On April 14th, students from Entertainment Technology Center – Silicon Valley (ETC-SV), visited Turbine’s west coast studio. Everyone at ETC-SV was anticipating our trip to Turbine because Turbine was going to be the first MMORPG company visit. During the visit, we learned more about Turbine, discussed the challenges of developing on console and showcased our student projects.
Learning about Turbine
During his introduction, Jeff Lind, Director of Engineering at Turbine West, explained that by opening a Redwood City campus, Turbine would like to tap into the game developers’ talent pool in the west. As a company, Turbine created award winning MMORPGs such as Asheron’s Call (AC), Dungeon & Dragons Online (DDO) and Lord of the Rings Online (Lotro). In addition, Jeff briefly explained the pros and cons of a central technical and art team. While it may be controversial in game development, in my opinion, central tech and art teams could increase the efficiency of game development.
In the second section of our visit, developers at Turbine West had an active discussion with the students from ETC-SV about the main technical differences of developing on console vs PC. Because students from ETC-SV were both working on the Xbox360 and the PC, we were able to hold a meaningful conversation with Turbine. Through the discussions, we agreed that the top challenge were:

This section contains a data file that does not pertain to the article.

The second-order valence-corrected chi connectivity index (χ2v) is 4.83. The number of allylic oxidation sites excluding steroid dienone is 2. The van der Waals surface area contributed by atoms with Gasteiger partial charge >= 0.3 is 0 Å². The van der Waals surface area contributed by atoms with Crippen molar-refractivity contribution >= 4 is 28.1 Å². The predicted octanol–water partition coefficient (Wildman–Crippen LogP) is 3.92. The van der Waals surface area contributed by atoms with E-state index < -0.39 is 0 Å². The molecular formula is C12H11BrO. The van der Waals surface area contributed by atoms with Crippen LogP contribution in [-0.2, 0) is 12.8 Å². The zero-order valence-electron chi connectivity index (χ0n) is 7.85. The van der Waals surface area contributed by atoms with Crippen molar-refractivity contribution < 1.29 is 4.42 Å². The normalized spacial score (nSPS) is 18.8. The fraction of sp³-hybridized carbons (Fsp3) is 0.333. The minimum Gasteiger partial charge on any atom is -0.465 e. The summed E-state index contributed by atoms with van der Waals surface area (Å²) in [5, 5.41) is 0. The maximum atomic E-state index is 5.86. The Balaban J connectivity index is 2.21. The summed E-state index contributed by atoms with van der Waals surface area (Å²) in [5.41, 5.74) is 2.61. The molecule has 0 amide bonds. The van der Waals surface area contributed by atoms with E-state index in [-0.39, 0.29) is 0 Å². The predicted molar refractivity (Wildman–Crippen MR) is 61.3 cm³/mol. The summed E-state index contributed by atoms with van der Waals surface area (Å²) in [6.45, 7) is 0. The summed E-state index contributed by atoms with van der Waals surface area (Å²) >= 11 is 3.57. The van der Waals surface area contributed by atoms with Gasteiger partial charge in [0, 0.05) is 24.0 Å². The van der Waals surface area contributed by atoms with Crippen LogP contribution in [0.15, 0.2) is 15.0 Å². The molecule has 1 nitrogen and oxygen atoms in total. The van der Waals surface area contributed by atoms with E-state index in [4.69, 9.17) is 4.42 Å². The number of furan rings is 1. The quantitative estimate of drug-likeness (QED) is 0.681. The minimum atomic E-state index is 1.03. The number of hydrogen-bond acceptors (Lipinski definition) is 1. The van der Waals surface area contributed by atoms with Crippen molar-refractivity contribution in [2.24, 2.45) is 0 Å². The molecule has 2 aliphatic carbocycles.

1. Limited Memory on console: Memory on the PCs is cheap and relatively plentiful. Memory on consoles is extremely limited. For example, there are 512mb of memory on an Xbox360. In addition, there is no “Virtual Memory” to fall back on.
2. DVD-Drive / Limited hard-disk space: Everything from your game has to be loaded up from the DVD. Asset loading is significantly restricted by the DVD-drive speed.
The final portion of our visit was a showcase of ETC-SV’s student projects. Turbine West offered both project teams valuable feedback. Jeff discussed with Project See-Saw the direction that we could take to discover even more valuable insights. For example, when creating balancing systems that artificially promote an unskilled player’s ability, Jeff talked about the importance of finding the “pinch” point of a skilled player. He explained that while it is important to help unskilled players survive in the game, it is also invaluable to note the point when skilled players start feeling that they are being punished for being skilled.
Overall, Turbine West was extremely cordial. The developers at Turbine West did a wonderful job providing insights on how an MMORPG company functions. Our visit there was very fruitful to both project teams. Thank you Turbine!